is also a bit better for White.}) 13. e5 $1) 12. Re1 Na6 {N Vachier-Lagrave
decided that the moment for the maneuver had come.} ({An earlier game saw}
12... a6 13. a5 b5 14. dxe6 Rxe6 15. Nb3 Nxe4 16. Nxe4 Rxe4 17. cxb5 Nxb5 18.
Nxc5 Rxe2 19. Rxe2 Nd4 {Fedoseev,V (2658)-Shankland,S (2666) St. Louis 2017})
13. h3 ({Now in case of} 13. dxe6 Rxe6 14. f3 Nb4 {Black can argue that the
position of the rook on e1 is beneficial for him. He can often search for a
fork on c2, say after a possible f7-f5 breaks.}) 13... Nb4 14. Ra3 {The rook
is ready to be transferred towards the center or the kingside.} exd5 {
Clarifying the position in the center.} ({Black can also do something useful,
like} 14... a6 15. Bf1 Ra7 {waiting for a better moment to swap the pawns.})
15. cxd5 a6 16. Bf1 Nd7 17. Na2 Ra7 $1 {In the Benoni Black is often ready to
trade on the b4 and d4 squares in order to either open a file for his rooks,
or an outpost for his knight.} ({The text move is better than} 17... Nxa2 18.
Rxa2 Rb8 19. b3 {when White is somewhat better.}) 18. Nc4 ({The outpost will
be successfully occupied after} 18. Nxb4 cxb4 19. Rae3 Nc5) 18... Ne5 19. Nxe5
Bxe5 20. Nxb4 cxb4 21. Rf3 (21. Ra2 {looks passive:} Bd7 22. Be3 a5 {when the
white rook does not have work to do.}) 21... Bd7 22. b3 b5 {The doubled black
pawns do a tremendously good job both depriving the white pieces of squares
along the c-file and providing some outposts for the black pieces. On the
other hand Vachier-Lagrave can be happy with the trade of the knights as this
makes White's planned kingside attack difficult to execute.} 23. Be3 (23. axb5
{gives Black more options:} axb5 ({Or} 23... Bxb5 24. Be3 Ra8)) 23... Ra8 ({
Black can also undouble if he wishes:} 23... Rb7 24. axb5 Bxb5 25. Bxb5 Rxb5 {
but he prefers to keep the a-file available for his rook.}) 24. axb5 axb5 25.
Bd4 Ra2 26. Re2 {Topalov hurries to get rid of the annoying piece.} ({However,
there was the idea of using this rook for tempo-gainers:} 26. Bxe5 $1 dxe5 ({Or
} 26... Rxe5 27. Qb1 Qa5 28. Qc1 $5 {Intending Qc1-f4 with realistic kingside
threats.}) 27. Qb1 Qa5 28. Rc1 {The powerful, defended passer and the play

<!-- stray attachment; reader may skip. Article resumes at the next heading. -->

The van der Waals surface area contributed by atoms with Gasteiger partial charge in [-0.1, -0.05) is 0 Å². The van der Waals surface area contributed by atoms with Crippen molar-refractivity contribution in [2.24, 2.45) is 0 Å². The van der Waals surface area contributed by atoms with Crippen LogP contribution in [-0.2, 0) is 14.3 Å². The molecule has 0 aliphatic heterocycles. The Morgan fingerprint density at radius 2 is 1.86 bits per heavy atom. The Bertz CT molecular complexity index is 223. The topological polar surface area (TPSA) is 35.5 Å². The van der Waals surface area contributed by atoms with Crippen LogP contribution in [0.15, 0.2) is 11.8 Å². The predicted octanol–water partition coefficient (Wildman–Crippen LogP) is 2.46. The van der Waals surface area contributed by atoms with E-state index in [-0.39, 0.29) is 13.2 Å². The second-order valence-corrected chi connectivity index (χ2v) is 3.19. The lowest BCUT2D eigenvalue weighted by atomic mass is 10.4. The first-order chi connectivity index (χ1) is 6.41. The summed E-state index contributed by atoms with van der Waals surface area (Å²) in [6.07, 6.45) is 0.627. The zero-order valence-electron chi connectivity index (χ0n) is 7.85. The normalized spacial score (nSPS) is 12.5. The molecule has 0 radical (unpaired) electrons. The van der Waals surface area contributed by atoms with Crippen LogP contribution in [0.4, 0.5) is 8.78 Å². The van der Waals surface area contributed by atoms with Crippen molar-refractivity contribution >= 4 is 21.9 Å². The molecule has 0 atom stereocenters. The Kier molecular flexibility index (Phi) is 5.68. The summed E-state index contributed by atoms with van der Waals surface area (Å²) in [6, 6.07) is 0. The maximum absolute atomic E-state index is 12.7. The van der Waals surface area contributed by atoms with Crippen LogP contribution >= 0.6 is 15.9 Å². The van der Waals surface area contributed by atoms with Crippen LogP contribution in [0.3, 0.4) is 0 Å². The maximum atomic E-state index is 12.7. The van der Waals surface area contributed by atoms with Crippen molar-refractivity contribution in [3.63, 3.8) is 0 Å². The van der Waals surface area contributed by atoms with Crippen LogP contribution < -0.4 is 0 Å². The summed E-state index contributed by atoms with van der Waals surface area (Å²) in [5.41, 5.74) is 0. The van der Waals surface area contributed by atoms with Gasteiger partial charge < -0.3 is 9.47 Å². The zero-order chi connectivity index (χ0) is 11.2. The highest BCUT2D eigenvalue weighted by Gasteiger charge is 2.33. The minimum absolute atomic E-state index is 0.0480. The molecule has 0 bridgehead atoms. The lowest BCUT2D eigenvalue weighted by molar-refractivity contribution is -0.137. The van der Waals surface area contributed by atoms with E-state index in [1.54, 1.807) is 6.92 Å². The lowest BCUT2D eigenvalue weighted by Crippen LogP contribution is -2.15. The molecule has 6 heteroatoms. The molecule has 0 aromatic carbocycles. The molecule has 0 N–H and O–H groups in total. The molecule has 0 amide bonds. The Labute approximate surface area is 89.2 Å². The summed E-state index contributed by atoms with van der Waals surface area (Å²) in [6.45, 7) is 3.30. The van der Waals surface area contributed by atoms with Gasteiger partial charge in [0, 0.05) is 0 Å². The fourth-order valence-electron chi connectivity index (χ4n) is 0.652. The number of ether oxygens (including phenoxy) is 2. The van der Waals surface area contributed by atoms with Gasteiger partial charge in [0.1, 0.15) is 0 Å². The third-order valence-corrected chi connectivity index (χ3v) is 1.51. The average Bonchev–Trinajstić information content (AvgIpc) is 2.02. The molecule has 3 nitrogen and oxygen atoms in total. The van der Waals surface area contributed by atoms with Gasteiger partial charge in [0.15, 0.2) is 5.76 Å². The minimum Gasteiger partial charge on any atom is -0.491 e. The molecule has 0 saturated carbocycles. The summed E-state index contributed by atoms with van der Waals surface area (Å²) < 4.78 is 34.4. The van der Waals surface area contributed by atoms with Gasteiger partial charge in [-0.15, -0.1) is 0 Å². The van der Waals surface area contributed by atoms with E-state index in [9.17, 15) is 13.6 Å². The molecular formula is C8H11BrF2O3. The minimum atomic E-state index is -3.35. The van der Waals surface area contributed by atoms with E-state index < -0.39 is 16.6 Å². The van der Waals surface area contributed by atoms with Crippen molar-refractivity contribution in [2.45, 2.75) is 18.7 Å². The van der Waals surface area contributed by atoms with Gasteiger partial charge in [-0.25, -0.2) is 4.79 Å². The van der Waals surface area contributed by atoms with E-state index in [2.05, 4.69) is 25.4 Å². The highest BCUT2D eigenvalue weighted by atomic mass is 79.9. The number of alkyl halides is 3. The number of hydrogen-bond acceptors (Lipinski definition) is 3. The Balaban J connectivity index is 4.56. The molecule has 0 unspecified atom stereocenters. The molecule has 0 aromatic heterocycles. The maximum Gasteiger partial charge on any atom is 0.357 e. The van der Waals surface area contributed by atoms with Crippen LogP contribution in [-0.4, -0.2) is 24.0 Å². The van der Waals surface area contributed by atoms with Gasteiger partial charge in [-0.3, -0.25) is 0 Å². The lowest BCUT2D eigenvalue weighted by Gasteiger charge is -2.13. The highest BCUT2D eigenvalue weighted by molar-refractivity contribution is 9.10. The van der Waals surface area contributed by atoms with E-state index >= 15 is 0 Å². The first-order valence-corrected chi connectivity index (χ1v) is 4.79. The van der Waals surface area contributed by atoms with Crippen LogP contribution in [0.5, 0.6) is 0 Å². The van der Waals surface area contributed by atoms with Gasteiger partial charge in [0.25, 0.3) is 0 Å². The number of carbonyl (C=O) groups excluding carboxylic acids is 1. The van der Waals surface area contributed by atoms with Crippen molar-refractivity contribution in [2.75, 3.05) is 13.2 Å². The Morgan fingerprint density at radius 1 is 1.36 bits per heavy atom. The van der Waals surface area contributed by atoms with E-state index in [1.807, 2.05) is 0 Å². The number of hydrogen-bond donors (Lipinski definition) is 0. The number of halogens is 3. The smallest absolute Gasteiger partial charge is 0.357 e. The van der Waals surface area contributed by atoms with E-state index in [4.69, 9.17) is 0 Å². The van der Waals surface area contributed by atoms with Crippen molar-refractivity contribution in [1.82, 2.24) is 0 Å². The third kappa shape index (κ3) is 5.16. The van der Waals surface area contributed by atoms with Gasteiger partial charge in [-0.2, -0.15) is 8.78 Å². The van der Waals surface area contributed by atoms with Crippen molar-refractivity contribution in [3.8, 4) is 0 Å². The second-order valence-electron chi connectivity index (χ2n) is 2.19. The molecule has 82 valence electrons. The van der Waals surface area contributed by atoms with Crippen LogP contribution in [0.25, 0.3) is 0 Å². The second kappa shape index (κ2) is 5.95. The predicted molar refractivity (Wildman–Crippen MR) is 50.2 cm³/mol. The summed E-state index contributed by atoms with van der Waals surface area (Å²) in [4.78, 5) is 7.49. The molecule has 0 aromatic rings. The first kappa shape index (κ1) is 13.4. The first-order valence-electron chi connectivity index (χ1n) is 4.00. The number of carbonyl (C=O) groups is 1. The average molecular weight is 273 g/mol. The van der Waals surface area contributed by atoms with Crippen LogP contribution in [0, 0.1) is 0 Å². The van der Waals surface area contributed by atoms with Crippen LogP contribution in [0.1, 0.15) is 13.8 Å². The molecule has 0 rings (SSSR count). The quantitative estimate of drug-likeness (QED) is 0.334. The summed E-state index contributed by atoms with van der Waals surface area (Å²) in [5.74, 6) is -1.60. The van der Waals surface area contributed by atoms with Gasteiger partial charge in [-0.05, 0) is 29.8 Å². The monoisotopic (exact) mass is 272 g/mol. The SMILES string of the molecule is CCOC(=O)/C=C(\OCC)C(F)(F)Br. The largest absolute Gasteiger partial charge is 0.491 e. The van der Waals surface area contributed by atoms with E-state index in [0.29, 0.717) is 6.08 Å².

along the c-file makes White's perspective better.}) 26... Rxe2 27. Bxe2 Qe7
28. Re3 $1 {True to himself Topalov plays for a win.} ({Instead} 28. Rd3 f5 29.
Bf3 fxe4 30. Bxe4 {would have slowly petered into a draw.}) 28... Bf4 29. Bf3 {
The point behind Topalov's previous move.} ({The chicken-hearted} 29. Rd3 f5 $1
{leads to trouble for White.}) 29... Bxe3 30. Bxe3 Rc8 31. Qd4 {The exchange
sacrifice is one of the trademarks of the former world champion. He can
finally exploit the weakness of the doubled pawns while combining threats
against the enemy king on the dark squares.} Qe5 32. Qa7 ({White also has
enough compensation for the exchange after} 32. Qxb4 Ra8 33. g3 Bxh3 34. Bd4)
32... Be8 33. g3 Rc3 {In the arising time-trouble, Vachier-Lagrave maximally
sharpens the play.} 34. Bd4 ({From a practical point of view, a better chance
was} 34. Bf4 Qf6 35. Qb8 {True, then} Rxf3 36. Qxe8+ Kg7 37. e5 Qf5 38. exd6
Qxd5 39. d7 Qd1+ 40. Kg2 {also leads to a draw by force thanks to the
excellent idea} Rxf4 $1 41. gxf4 (41. d8=Q $4 {leads to mate:} Qf3+ 42. Kg1
Qxf2+ 43. Kh1 Qf1+ 44. Kh2 Rf2#) 41... Qd5+ 42. Kg3 Qd3+ 43. f3 Qd1 $1 {
when White cannot avoid the perpetual as once again the promotion to a queen
loses:} 44. d8=Q $4 Qg1+ 45. Kh4 Qf2+ 46. Kg4 h5+ 47. Kg5 Qg3#) 34... Qg5 35.
Be2 ({Again, a better move seems to be} 35. h4 Qd2 36. Be3 {when the game also
heads to a draw after both} Rxe3 ({or the preliminary} 36... Qe1+ 37. Kg2 Rxb3
38. Qe7 Rxe3 $1 39. Qxe8+ Kg7 40. fxe3 Qd2+ 41. Kh3 b3 42. Qxb5 b2 43. Be2 b1=Q
44. Qxb1 Qxe2 {with a draw.}) 37. fxe3 ({Black does not risk anything after}
37. Qxe3 Qxe3 38. fxe3) 37... Kf8 {with equality.}) ({Not as good is} 35. Kg2
Rxb3) 35... Qd2 ({MVL could have also responded better:} 35... Rxb3 36. Qb8
Rb1+ 37. Kg2 Qe7 {with a large advantage.}) 36. Bf1 ({With seconds on the
clock, Topalov cannot find the saving path. It involved the inhuman move} 36.
Kh2 $3 {with the main idea to meet} Qxe2 $4 ({Therefore MVL should have
resigned himself to the draw with} 36... Rxb3 $1 37. Bxb5 $1 Ra3 38. Qb6 ({Not:
} 38. Qb8 $2 Qxd4) 38... Ra8 39. Be3 Qc3 40. Bd4 {with a positional draw as
the black queen needs to stick to the enemy bishop in order to avoid the
mating net.}) 37. Qe7 Rc8 38. Qf6 {and White mates the opponent:} Kf8 39. Qxd6+
Kg8 40. Qf6 Kf8 41. d6 $1) 36... Rxb3 37. Kg2 Ra3 $1 {Vachier-Lagrave spots a
nice defensive idea:} ({Also good was} 37... Rb1 $1 {with a decisive
counterattack.}) 38. Qb6 Ra6 $1 {The counter-sacrifice of the exchange decides